Mike Fogarty, Chief Executive Officer of the Oklahoma Health Care Authority, spoke to members of the Frederick Rotary Club this past Monday.
Fogarty was introduced by club member and local pharmacist, Ed McFall.
The guest followed up the introduction by pointing out to the group that McFall, currently the Chairman of the Authority’s Board of Directors, is also the only original member of the board since its founding.
Fogarty said he was in Frederick to present facts not opinion and two of the facts he is proud of are contained in the mission of the Authority:
1. To purchase health care in the most efficient and comprehensive manner;
2. To study and improve health care for Oklahomans regardless of their ability to pay.
“That was our mission then, and it is our mission today,” he said.
Fogarty then focused his talk on Medicaid.
He said Medicaid was enacted in 1965 the same time as Medicare.
Fogarty told the club that many people think they are tied together, however, he said, “The only thing they have in common is they both start with the letter ‘M’”.
“Medicare is a federal insurance benefit,” he explained, “while Medicaid is administered by the state.”
Fogarty added that at the time of the programs inception, the headlines were about the same as they are now…”Socialized Medicine.”
From the time it was enacted, Medicaid was a benefit tied directly to people on financial assistance. “Welfare,” he explained.
“It has been that way until two years ago,” he said. “Now, for the first time, it is really about ‘can you afford it’”.
Fogarty pointed out that Oklahoma was one of the first states to implement Medicaid.
Throughout his talk to the club Fogarty kept talking about the enormous amount of data that the Health Care Authority accumulates.
For example, he said that in 1997 280,000 Oklahoma women and children were enrolled in Medicaid, “last month there were 817,000.”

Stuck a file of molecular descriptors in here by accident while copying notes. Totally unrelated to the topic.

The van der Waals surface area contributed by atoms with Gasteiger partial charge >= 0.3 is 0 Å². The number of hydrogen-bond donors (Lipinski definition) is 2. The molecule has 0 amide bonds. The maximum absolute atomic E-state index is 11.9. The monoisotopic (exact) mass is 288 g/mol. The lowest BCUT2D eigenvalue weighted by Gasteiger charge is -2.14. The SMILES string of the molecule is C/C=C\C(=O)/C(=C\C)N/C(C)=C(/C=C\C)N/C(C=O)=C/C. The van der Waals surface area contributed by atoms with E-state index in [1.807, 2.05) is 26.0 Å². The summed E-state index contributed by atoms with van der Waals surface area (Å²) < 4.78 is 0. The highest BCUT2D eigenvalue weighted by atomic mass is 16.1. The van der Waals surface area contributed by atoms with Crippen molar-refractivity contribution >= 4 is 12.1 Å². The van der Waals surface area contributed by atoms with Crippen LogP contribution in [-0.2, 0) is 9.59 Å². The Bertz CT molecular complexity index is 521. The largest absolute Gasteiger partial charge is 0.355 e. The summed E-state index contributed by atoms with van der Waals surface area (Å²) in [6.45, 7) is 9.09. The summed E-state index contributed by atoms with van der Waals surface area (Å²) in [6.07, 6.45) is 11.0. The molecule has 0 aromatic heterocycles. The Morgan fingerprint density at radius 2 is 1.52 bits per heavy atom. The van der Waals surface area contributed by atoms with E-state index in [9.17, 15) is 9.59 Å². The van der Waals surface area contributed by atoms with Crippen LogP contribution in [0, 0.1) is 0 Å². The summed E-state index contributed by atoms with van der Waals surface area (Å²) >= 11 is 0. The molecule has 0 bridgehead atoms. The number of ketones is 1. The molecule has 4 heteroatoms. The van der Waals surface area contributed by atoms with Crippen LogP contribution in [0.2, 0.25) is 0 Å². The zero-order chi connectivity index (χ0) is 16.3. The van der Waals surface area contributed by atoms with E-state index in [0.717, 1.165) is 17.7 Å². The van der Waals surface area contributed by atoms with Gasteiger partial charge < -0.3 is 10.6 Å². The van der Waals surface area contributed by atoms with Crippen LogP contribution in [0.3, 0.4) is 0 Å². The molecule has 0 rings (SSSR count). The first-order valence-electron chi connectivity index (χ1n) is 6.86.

Because of the way Oklahoma was handling its healthcare, the federal government granted the state a waiver that would allow the state to run a statewide managed healthcare program. And Fogarty said the state has saved over $2 billion by doing so.
“That,” he said, “was the birth of Insure Oklahoma.”
Insure Oklahoma is an insurance plan for employers with less than 90 employees to be able to offer a plan to those employees and also to individuals, he explained.
Fogarty said the economic downturn the state has experienced has resulted in a steady growth of participants.
He said the expansion of Medicaid as outlined in the Affordable Care Act (Obamacare) would be a definite benefit to Oklahoma.
Not only would it help alleviate the cost hospitals incur when someone who cannot pay for treatment comes to the emergency room, Memorial Hospital administrator Michael Carter said they had to write off $1.2 million last year for such care, Fogarty said it would allow for earlier treatment of patients whose disease will worsen the longer they wait for treatment.
Fogarty also told the club members that despite the opposition in the Governor’s office and the State Legislature that the expansion will cost the state too much money, the expansion would actually increase revenue in the state.
Using a chart showing 100% participation of eligible Oklahomans, Fogarty pointed out that the economic impact of the expansion will provide $522 million in new state tax revenue and $333.2 million in state costs replaced by new federal revenue, a total of $855.2 million in new revenue.
The charts were in a packet called, “It’s Health Care, not Welfare.”
Asked why, then, why are some legislators and the Governor so opposed to the plan, Fogarty said they haven’t studied all the numbers.
As an example he used Governor Jan Brewer of Arizona who was originally adamantly against the expansion. He said after looking at all the numbers, she has changed her position and now approves of the plan.
He urged all the members of the club to study the figures he presented and let their legislators know how they feel.